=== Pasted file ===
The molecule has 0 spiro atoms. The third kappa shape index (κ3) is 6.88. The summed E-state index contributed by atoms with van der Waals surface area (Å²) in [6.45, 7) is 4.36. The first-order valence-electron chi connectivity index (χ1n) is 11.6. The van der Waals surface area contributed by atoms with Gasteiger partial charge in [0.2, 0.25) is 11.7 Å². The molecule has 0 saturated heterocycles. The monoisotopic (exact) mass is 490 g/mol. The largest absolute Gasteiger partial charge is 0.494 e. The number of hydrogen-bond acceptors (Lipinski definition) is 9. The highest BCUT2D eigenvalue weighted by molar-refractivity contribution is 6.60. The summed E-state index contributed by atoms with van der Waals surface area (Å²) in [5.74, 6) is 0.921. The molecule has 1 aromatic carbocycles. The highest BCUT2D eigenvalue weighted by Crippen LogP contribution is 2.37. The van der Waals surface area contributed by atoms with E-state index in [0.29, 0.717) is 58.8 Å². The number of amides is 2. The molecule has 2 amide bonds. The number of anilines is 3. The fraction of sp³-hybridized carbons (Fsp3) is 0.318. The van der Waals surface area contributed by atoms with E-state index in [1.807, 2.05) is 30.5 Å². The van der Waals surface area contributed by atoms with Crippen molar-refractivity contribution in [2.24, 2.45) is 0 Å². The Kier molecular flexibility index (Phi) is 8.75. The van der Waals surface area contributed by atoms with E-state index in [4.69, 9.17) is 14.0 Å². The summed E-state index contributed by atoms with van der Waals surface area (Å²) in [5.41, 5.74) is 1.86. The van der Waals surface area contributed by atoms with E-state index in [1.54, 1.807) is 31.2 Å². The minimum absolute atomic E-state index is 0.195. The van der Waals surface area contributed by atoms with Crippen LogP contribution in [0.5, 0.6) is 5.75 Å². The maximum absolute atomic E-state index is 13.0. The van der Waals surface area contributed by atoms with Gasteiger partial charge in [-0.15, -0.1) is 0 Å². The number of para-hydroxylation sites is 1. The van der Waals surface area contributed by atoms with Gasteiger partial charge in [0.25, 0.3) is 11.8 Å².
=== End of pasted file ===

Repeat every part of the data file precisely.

The molecule has 0 spiro atoms. The third kappa shape index (κ3) is 6.88. The summed E-state index contributed by atoms with van der Waals surface area (Å²) in [6.45, 7) is 4.36. The first-order valence-electron chi connectivity index (χ1n) is 11.6. The van der Waals surface area contributed by atoms with Gasteiger partial charge in [0.2, 0.25) is 11.7 Å². The molecule has 0 saturated heterocycles. The monoisotopic (exact) mass is 490 g/mol. The largest absolute Gasteiger partial charge is 0.494 e. The number of hydrogen-bond acceptors (Lipinski definition) is 9. The highest BCUT2D eigenvalue weighted by molar-refractivity contribution is 6.60. The summed E-state index contributed by atoms with van der Waals surface area (Å²) in [5.74, 6) is 0.921. The molecule has 1 aromatic carbocycles. The highest BCUT2D eigenvalue weighted by Crippen LogP contribution is 2.37. The van der Waals surface area contributed by atoms with E-state index in [0.29, 0.717) is 58.8 Å². The number of amides is 2. The molecule has 2 amide bonds. The number of anilines is 3. The fraction of sp³-hybridized carbons (Fsp3) is 0.318. The van der Waals surface area contributed by atoms with E-state index in [1.807, 2.05) is 30.5 Å². The van der Waals surface area contributed by atoms with Crippen molar-refractivity contribution in [2.24, 2.45) is 0 Å². The Kier molecular flexibility index (Phi) is 8.75. The van der Waals surface area contributed by atoms with E-state index in [4.69, 9.17) is 14.0 Å². The summed E-state index contributed by atoms with van der Waals surface area (Å²) in [5.41, 5.74) is 1.86. The van der Waals surface area contributed by atoms with E-state index in [1.54, 1.807) is 31.2 Å². The minimum absolute atomic E-state index is 0.195. The van der Waals surface area contributed by atoms with Crippen LogP contribution in [0.5, 0.6) is 5.75 Å². The maximum absolute atomic E-state index is 13.0. The van der Waals surface area contributed by atoms with Gasteiger partial charge in [-0.15, -0.1) is 0 Å². The number of para-hydroxylation sites is 1. The van der Waals surface area contributed by atoms with Gasteiger partial charge in [0.25, 0.3) is 11.8 Å².